May 16, 2017
Ever since I first started gardening three years ago I have come across a lot of different bugs. Some beneficial to my garden, and some which destroy, or try to destroy, my fruits and vegetables. It seems each year I deal with a new pest, but also still have to deal with some of the previous ones as well. This is the most frustrating part of gardening. I get so excited when I begin to see my plants getting bigger and growing flowers ready to begin producing fruits and vegetables. But soon after I have to become proactive in keeping the pests away to ensure I have fruits and vegetables to harvest.
May 9, 2017
Our second year of growing vegetables, which was last year, I decided to pitch in, help out my son, and expand the types of plants we had. Which also meant adding other options. My son and I turned an area of the back yard that had been used as a fire pit into a melon patch, where we planted some watermelon plants I had sprouted quite successfully from some old seeds that I wasn't sure would sprout.
Since these seeds had sat in the fridge for a few years, I wasn’t sure how well they would sprout, so after doing a bit of research I found a good option to sprout seeds, especially those that may be harder to sprout than others. It’s a simple way to provide the needed heat and moisture seeds need to get them to sprout.
May 8, 2017
Since my gardening hobby started two years ago, this year being my third year, I have built four different types of garden beds, each in a different way and for a different reason. While I can't really go into detail on four garden beds in one post I will break this up a bit, but hopefully you will still get some helpful information.
As I've mentioned in my previous posts on gardening, it was my younger son who started this little venture in vegetable gardening. He had good intentions, save mommy some money on vegetables. He and I had no idea it would end up becoming a huge hobby that we continue every year.
May 4, 2017
I've learned a lot about gardening over the last two years, some I've had to learn the hard way. But the hardest part about gardening is the spring gardening fever to build a better garden each year. I start getting emails about what plants to plant, and different garden bed ideas, and in past years I spent more on certain things that I could have actually just done myself and saved a lot more money. But with all projects you learn as you go, so I'm passing on what I've learned.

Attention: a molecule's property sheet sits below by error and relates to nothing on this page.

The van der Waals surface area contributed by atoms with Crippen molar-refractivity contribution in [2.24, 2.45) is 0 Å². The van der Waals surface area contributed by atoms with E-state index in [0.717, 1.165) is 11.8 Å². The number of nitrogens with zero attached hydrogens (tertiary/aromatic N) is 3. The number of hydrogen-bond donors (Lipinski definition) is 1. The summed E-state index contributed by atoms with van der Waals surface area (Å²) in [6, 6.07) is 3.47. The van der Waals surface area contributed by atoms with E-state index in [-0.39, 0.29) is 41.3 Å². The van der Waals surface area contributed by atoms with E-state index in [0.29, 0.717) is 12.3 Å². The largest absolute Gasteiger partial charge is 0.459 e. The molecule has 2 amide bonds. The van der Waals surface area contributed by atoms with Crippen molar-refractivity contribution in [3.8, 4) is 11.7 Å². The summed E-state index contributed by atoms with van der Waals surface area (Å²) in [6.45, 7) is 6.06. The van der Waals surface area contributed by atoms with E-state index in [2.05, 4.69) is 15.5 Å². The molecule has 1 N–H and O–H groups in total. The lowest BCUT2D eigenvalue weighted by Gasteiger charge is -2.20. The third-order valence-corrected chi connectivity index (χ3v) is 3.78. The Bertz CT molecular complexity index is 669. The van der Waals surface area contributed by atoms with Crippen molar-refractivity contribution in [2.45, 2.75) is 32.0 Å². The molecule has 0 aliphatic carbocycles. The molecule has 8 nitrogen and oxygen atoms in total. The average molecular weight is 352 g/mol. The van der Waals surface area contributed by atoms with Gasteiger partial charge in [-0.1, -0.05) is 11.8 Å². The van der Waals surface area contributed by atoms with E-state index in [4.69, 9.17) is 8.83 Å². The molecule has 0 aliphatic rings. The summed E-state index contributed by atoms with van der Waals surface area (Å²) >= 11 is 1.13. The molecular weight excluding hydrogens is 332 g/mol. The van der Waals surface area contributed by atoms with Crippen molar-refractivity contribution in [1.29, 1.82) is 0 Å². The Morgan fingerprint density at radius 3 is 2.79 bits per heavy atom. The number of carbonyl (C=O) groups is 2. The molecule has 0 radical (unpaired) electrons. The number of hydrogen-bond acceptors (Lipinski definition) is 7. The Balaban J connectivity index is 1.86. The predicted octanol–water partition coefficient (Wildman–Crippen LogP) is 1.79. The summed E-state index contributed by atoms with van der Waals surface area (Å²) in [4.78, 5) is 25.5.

Apr 26, 2017
A couple of years ago my younger son decided he wanted to start a vegetable garden to help me save some money. It was a nice thought, and I encouraged him with his idea. He started out with one raised garden bed, and had some bell peppers and cucumber plants. Every day when he got home from school he would go and check on his garden bed, and was very excited when we began to get bell peppers and cucumbers. While he didn't get as much as he had wanted, he and I were both determined to try again next spring.
The second year, which was last year, was a huge learning experience for both myself and my son. We had two garden beds, a melon patch, a small lettuce patch on the back porch, and a few pots that had tomatoes, peppers, and pumpkins. I did a lot of searching on Google looking into caring for all these different plants. We learned the hard way why you rotate crops, because the first year our cucumber plants did well, but the second year they were ravaged by pests. We had no luck with pumpkins, I really detest squash borers. I have also come to hate, hate, hate squash bugs!! Needless to say, while we did get some watermelon, cantaloupe, cucumbers, bell peppers, tomatoes, and a lot of hot peppers, we also lost a lot as well. I also had no luck with my squash or eggplant.
So, this year I decided to learn from my mistakes, rotate crops, do away with plants that I had no luck with, such as pumpkins, grow vegetables and fruit that would most definitely get eaten, and DIY the heck out of this years garden.